Webinar release: Thinking higher and beyond; our experts talk about the futures of higher education
By Eglis Chacón | On 25 May 2021, UNESCO-IESALC launched the report “Thinking Higher and Beyond Perspectives on the Futures of Higher Education to 2050” with a webinar attended by more than 500 people from over 50 countries. The report forms part of a major new project at UNESCO-IESALC that takes a global perspective by encouraging debates on the role of higher education over the next 30 years.
Among the panelists at the webinar were Professor Ahmad Y. Majdoubeh, Vice President for Humanities, University of Jordan, Jordan, Professor Emeritus Takyiwaa Manuh, Institute of African Studies, University of Ghana, Ghana, Professor Rajani Naidoo, Director of the International Centre for Higher Education Management and UNESCO Chair in Higher Education Management, University of Bath, UK, Professor Dzulkifli (Dzul) Razak, Rector of the International Islamic University Malaysia, and Professor Patricia Mariella Ruiz Bravo López, UNESCO Chair in Gender Equality in Higher Education, Pontificia Universidad Católica del Perú, Peru.
The strong turnout at the webinar led to a host of interesting questions and comments from participants. To continue the discussion, this blog post engages with the points raised during the webinar around UNESCO’s work on developing and transforming higher education institutions (HEIs).
One of UNESCO’s initiatives to transform HEIs has been around the promotion of solutions associated with their science, technology, and innovation. Shortly after the webinar, UNESCO launched a new Science Report 2021 “The Race Against the Clock for Smarter Development“. This report indicates that 89% of scientific research is concentrated in middle-income and upper-middle-income countries. This difference in scientific activity not only shows an unequal distribution but also highlights the difficulties faced by developing countries to innovate and thus improve performance.
To overcome the great challenge faced by developing countries, one of the strategies promoted by UNESCO is related to some of the topics discussed by the experts and addressed in the Thinking Higher and Beyond report: Contributing to social and economic development and connecting the higher education ecosystem.
A recent example of this type of initiative has been the cooperation between industry, academia, and governments for the manufacture of vaccines to tackle the current pandemic, demonstrating the need to work actively and collaboratively in favour of the production of knowledge for the common good. However, as Professor Naidoo mentioned during the webinar, the “competition fetish ” and the “cult of the market” can be some of the spectres that can prevent initiatives of this type from consolidating and becoming part of a more connected ecosystem. In this sense, Professor Razak mention about the increasing commoditization of higher education, and the needs to work collaboratively in a holistic sense, with a whole institution, community, and government approach, insisting that “we cannot work in piecemeal anymore” and the necessity of “humanizing education”, in other words a wise model which values could make education more inclusive, sustainable, equitable and resilience.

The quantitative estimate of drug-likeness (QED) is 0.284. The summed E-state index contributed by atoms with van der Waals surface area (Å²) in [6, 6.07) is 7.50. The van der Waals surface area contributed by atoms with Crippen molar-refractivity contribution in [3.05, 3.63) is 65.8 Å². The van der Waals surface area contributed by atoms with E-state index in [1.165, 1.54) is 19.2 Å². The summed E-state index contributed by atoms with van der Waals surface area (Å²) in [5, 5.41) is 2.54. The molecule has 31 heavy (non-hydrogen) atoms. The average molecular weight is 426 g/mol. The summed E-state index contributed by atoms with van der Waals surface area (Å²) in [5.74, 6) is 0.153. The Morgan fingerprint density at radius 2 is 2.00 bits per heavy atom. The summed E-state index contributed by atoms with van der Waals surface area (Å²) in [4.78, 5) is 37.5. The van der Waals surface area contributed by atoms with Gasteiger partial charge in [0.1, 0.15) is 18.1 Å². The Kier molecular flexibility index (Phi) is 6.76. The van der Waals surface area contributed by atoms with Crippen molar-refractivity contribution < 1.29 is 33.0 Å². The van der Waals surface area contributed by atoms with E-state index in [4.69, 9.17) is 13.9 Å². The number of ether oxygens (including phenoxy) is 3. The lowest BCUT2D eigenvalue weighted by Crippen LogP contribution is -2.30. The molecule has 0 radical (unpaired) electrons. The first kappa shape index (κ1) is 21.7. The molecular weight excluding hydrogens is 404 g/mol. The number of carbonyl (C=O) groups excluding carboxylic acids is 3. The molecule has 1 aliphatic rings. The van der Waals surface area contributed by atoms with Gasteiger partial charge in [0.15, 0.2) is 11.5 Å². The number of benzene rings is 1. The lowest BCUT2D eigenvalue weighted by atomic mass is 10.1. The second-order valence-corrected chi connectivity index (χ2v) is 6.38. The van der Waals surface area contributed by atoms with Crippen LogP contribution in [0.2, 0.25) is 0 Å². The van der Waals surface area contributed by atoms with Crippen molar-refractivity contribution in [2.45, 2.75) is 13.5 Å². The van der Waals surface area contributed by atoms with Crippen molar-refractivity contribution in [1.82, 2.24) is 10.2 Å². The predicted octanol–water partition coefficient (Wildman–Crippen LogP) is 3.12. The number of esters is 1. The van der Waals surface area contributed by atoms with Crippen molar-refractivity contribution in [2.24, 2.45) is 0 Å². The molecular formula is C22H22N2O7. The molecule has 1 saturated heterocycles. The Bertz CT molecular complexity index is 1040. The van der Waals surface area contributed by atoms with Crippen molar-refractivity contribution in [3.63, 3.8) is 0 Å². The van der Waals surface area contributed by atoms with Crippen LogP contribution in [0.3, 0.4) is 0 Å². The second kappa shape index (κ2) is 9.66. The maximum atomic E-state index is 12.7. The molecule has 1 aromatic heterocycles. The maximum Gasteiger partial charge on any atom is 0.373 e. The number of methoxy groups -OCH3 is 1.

Prof. Ruiz Bravo López emphasized the importance of HEIs towards 2050 being “open door” not only with companies but also with different institutions capable of integrating formal and informal knowledge in favour of the communities, promoting coexistence values and tolerance.
The experts also expressed their views about the collaboration within the small universities. To this regard, Professor Manuh mentioned the importance on recognizing the broad diversity of HEIs which includes, universities, research institutes, small institutes, and colleges, and acknowledging the links between universities in their different levels of the educational pipeline in other to see build bridges.
Another topic introduced during the discussion was the blended learning, in this matter, Professor Madjoubeh expressed the relevance of students being the owner of their own learning, as we move into the future, the role of the universities is to provide a well-balanced courses and programs in different modalities.
As part of the next phase IESALC’s project on the future of higher education, we invite you to take part and tell us about your views on the future of higher education. To give your opinion, please complete our short survey in English, French, Portuguese, or Spanish by 31 July 2021.
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